With fabricated online orders and delivery records, the transfer of gambling funds is disguised as a normal online transaction. Pinduoduo said that because it lacks its own payment service, the company has difficulty fully controlling information related to each payment and detecting potential violations.
But a police officer disagreed. Screen shots of shops serving online gambling showed that their products were often labeled with extraordinarily high prices. For instance, a pair of slippers priced at 9.9 yuan at other shops had a price tag of 1,999 yuan on one of the gambling-linked shops.
“It should be very easily identified by e-commerce platforms to take risk control measures,” the police officer said.
According to Pinduoduo, the company assisted police in cracking down on more than 10 online gambling cases in the first half 2019, and reported 18,958 suspicious cases involving 1,719 merchants on its platform.
Experts said the platform should be able to do more. A police officer focusing on online gambling told Caixin that compared with Pinduoduo, other major e-commerce platforms, such as Alibaba’s Taobao and JD.com, have seen far fewer gambling-related transactions.
That may partly reflect the stricter requirements on new shop registration applied by Taobao and JD.com, another police officer in Jiangsu said.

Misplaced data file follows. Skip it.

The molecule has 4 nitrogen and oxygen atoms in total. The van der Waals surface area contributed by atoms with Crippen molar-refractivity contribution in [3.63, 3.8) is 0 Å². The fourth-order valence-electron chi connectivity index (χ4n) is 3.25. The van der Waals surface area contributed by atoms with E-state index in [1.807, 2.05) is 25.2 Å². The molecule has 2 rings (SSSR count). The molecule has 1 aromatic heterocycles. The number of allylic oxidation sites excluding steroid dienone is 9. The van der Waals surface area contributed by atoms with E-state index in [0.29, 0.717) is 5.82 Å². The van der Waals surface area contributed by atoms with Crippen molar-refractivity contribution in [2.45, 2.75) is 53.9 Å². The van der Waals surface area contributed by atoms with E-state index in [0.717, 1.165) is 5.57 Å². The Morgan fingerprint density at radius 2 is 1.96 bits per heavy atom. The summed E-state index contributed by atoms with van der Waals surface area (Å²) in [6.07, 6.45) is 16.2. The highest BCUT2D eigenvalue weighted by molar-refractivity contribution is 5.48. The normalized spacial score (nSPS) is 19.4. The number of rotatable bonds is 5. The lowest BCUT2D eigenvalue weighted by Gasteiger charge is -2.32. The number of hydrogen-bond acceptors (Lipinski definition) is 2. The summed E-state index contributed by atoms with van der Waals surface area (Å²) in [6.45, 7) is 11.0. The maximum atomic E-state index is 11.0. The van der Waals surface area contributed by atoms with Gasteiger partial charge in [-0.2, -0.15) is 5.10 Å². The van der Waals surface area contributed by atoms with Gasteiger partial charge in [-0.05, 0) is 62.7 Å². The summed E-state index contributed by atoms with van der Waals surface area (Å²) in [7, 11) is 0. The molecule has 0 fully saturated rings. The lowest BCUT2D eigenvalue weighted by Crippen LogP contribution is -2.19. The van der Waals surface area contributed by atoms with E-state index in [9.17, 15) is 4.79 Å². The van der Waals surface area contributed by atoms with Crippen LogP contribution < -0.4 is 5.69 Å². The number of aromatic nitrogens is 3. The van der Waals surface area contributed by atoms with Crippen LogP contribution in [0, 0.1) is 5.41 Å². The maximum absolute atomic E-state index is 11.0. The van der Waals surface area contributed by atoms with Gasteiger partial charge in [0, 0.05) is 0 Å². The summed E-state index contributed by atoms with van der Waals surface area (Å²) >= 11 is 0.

There is no official disclosure on the size of gambling-related transactions on e-commerce sites. In 2019, Pinduoduo said it would remove revenue related to violations from its financial report.
In the third quarter of 2019 following the online gambling crackdown in August, Pinduoduo reported a surprise 2.3 billion yuan loss when analysts expected a profit.
Logistics companies also played their part in the online gambling boom. Producing fake delivery records requires access to couriers’ systems and coordination among different departments of a company, police said.
Police investigations of fake deliveries related to online gambling have targeted a number of senior executives of couriers and logistics companies, who are suspected of involvement in fabricating delivery records, a Wuxi police officer said.
For delivery companies, a delivery request with no item to transport means no-cost revenue to boost financial performance. An industry insider said the 60,000 fake logistics records uncovered in Wuxi are likely to translate into 1.8 billion yuan of fake revenue for delivery companies participating in the operations.
Read also the original story.
Caixinglobal.com is the English-language online news portal of Chinese financial and business news media group Caixin. Nikkei recently agreed with the company to exchange articles in English.